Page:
Carpal Tunnel Release
Procedure allows the tunnel to open up and decompresses the median nerve.
Carpal Tunnel Release
Carpal tunnel release surgery may be done as an open procedure or endoscopically. The endoscopic carpal tunnel release involves making a small 1.5cm incision in the palm or the distal wrist crease and introducing a small endoscopic camera under the transverse carpal ligament. The transverse carpal ligament (the roof of the tunnel) is cut across its entire length. An open carpal tunnel release is done through a slightly larger incision. In this case, the transverse carpal ligament is cut through direct visualization. Either way, this allows the tunnel to open up and decompresses the median nerve. It is important to note that cutting this ligament will not cause any loss of strength or function. Full recovery after surgery takes about a month. Your wrist and hand will be bandaged after surgery. After two to three days you will remove the bandage and cover the incision with a Nexcare bandage. Two weeks after surgery you will be seen in the office and have your sutures removed. At this point, you can return to normal activities as tolerated. Generally, formal physical therapy is not part of your recovery.
Endoscopic picture of transverse carpal ligament
Our world-class orthopedic surgeons have years of experience treating wrist conditions. We believe that even the simplest problems should be evaluated by a specialist.
Hey guys, it’s Dr. DeNoble here. I’m going to show you how I do my endoscopic carpal tunnel releases in 60 seconds. Now I do these procedures under straight local, which means the hand is numb but my patients are wide awake. They’re usually listening to the music of their choice and, for about 15 minutes, hanging out with us, chit-chatting and very comfortable. I start by making an incision in the middle of the Palm about a centimeter and a half in length. I gently retract the skin edges with retractors and insert a clear cannula. Once the clear candle is inserted into the carpal tunnel, I take a look. I make sure that there’s nothing interposed between me and the transverse carpal ligament. Once I am comfortable that there’s a nice track, I mount a blade on the head of the scope and from a district approximate direction, I advance this very gently. As you’ll see, as I draw it back, the fibers have spread nicely and the release has almost finished. I then advanced one more time to complete the release and that’s it. A couple of stitches, small incisions, happy patients.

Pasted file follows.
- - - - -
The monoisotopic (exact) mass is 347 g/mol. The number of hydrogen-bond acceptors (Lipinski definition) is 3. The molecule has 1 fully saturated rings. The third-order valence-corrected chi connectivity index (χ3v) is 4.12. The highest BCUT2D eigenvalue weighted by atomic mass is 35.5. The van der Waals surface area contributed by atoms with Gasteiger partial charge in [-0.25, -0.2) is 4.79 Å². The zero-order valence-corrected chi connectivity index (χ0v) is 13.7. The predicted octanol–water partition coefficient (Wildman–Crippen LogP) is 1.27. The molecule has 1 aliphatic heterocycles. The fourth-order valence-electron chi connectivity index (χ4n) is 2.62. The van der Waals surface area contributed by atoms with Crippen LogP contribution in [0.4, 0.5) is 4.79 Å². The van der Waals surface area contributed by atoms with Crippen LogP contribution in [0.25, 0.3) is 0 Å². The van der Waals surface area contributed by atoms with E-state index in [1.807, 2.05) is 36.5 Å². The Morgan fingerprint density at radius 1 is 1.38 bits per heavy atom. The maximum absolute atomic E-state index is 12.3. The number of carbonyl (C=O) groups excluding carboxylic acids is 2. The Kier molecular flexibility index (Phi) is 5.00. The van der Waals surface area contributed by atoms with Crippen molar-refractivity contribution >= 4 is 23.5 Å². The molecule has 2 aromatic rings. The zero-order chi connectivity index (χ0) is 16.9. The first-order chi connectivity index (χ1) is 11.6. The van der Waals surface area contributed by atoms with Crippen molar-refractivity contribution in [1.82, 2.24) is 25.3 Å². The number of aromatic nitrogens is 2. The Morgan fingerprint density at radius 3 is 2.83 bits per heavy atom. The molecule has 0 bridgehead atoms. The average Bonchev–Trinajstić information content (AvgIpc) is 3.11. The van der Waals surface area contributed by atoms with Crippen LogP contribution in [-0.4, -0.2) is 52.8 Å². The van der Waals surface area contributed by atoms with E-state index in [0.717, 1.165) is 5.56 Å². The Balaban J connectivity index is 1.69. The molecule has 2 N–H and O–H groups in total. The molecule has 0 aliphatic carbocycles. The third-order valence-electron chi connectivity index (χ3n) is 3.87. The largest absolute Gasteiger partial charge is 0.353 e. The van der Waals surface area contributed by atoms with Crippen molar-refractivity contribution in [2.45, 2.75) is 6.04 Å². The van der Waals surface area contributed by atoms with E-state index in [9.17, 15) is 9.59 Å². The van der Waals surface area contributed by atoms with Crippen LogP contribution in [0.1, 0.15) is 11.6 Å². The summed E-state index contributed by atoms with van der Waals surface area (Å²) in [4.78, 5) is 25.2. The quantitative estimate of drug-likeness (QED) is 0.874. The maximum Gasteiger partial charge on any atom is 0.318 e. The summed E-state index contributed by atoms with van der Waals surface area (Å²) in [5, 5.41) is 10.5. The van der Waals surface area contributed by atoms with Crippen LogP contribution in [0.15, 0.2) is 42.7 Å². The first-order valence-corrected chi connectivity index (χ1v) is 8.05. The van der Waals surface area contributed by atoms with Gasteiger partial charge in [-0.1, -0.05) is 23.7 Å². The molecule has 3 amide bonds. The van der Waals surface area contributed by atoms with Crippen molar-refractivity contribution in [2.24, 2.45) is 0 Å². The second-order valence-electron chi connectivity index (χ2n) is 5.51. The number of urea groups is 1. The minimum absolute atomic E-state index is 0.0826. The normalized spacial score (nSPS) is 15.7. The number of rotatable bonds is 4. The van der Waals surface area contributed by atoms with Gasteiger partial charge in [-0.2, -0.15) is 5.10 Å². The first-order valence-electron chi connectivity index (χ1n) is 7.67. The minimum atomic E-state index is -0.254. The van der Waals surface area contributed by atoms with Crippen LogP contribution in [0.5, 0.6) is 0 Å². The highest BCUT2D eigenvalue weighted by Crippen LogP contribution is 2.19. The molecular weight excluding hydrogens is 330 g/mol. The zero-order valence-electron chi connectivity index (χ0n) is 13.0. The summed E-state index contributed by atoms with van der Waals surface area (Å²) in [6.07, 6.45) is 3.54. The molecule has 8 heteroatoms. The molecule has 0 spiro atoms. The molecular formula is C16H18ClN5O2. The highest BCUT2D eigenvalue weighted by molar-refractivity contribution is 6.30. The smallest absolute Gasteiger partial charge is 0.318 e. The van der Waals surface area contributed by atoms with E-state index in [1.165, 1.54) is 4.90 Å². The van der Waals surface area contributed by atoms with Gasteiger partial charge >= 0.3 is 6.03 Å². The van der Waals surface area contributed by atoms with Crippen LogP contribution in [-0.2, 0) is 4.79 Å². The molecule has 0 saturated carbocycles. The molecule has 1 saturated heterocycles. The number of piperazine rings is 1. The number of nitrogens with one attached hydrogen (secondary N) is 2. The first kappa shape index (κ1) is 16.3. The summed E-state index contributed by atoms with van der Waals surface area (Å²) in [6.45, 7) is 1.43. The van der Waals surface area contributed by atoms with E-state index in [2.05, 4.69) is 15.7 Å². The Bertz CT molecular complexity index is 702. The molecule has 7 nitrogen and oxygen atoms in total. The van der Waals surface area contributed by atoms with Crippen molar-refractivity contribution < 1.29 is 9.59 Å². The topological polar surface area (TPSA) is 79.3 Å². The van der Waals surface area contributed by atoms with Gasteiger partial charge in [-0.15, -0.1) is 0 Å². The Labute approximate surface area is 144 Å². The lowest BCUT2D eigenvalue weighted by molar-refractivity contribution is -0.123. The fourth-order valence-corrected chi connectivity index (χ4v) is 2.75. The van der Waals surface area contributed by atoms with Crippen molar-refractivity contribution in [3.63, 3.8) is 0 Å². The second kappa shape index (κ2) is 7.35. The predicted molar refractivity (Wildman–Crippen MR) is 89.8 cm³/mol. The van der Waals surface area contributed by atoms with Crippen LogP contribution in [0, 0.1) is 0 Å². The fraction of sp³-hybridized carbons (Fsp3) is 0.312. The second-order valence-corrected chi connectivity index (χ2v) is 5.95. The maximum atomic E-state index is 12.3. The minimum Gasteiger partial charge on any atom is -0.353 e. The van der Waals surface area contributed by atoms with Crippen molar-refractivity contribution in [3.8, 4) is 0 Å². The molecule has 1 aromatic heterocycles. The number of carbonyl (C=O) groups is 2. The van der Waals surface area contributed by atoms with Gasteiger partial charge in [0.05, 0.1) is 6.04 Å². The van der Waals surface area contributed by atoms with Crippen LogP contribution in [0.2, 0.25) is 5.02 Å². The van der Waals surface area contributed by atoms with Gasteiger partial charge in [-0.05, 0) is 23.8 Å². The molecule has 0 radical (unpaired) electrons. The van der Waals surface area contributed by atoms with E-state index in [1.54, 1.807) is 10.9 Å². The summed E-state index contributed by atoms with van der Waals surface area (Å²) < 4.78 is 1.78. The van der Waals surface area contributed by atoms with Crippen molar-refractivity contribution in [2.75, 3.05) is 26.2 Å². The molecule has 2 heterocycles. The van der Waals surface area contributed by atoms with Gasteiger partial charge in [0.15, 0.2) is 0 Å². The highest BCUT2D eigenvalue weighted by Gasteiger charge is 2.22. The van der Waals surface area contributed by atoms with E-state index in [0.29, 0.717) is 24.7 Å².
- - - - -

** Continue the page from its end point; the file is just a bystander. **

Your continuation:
As our patient, you will have an in-depth consultation with one of our doctors. We will create an individualized treatment plan together, tailored to your problem and lifestyle. Our doctors prefer non-invasive treatments whenever possible, including physical therapy and/or injections. If your problem ultimately does require surgery, our doctors prefer the least invasive surgical techniques possible. Our goals are the same as yours: to get you back to living your best life, pain free.